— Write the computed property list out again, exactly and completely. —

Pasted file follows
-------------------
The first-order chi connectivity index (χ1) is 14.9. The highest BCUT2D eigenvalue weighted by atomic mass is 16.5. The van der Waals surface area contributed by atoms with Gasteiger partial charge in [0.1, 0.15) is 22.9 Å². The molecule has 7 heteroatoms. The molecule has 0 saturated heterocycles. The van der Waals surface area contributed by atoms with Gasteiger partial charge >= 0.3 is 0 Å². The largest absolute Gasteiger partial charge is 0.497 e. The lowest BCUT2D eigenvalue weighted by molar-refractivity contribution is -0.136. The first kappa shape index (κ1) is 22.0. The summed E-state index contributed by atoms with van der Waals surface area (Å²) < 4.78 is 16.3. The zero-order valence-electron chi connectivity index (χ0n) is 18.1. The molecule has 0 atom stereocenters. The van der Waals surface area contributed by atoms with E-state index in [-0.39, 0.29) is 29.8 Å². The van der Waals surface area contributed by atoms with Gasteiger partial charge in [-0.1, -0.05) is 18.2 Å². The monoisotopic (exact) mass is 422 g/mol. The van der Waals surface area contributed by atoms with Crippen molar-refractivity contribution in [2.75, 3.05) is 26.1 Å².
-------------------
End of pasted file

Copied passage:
The first-order chi connectivity index (χ1) is 14.9. The highest BCUT2D eigenvalue weighted by atomic mass is 16.5. The van der Waals surface area contributed by atoms with Gasteiger partial charge in [0.1, 0.15) is 22.9 Å². The molecule has 7 heteroatoms. The molecule has 0 saturated heterocycles. The van der Waals surface area contributed by atoms with Gasteiger partial charge >= 0.3 is 0 Å². The largest absolute Gasteiger partial charge is 0.497 e. The lowest BCUT2D eigenvalue weighted by molar-refractivity contribution is -0.136. The first kappa shape index (κ1) is 22.0. The summed E-state index contributed by atoms with van der Waals surface area (Å²) < 4.78 is 16.3. The zero-order valence-electron chi connectivity index (χ0n) is 18.1. The molecule has 0 atom stereocenters. The van der Waals surface area contributed by atoms with E-state index in [-0.39, 0.29) is 29.8 Å². The van der Waals surface area contributed by atoms with Gasteiger partial charge in [-0.1, -0.05) is 18.2 Å². The monoisotopic (exact) mass is 422 g/mol. The van der Waals surface area contributed by atoms with Crippen molar-refractivity contribution in [2.75, 3.05) is 26.1 Å².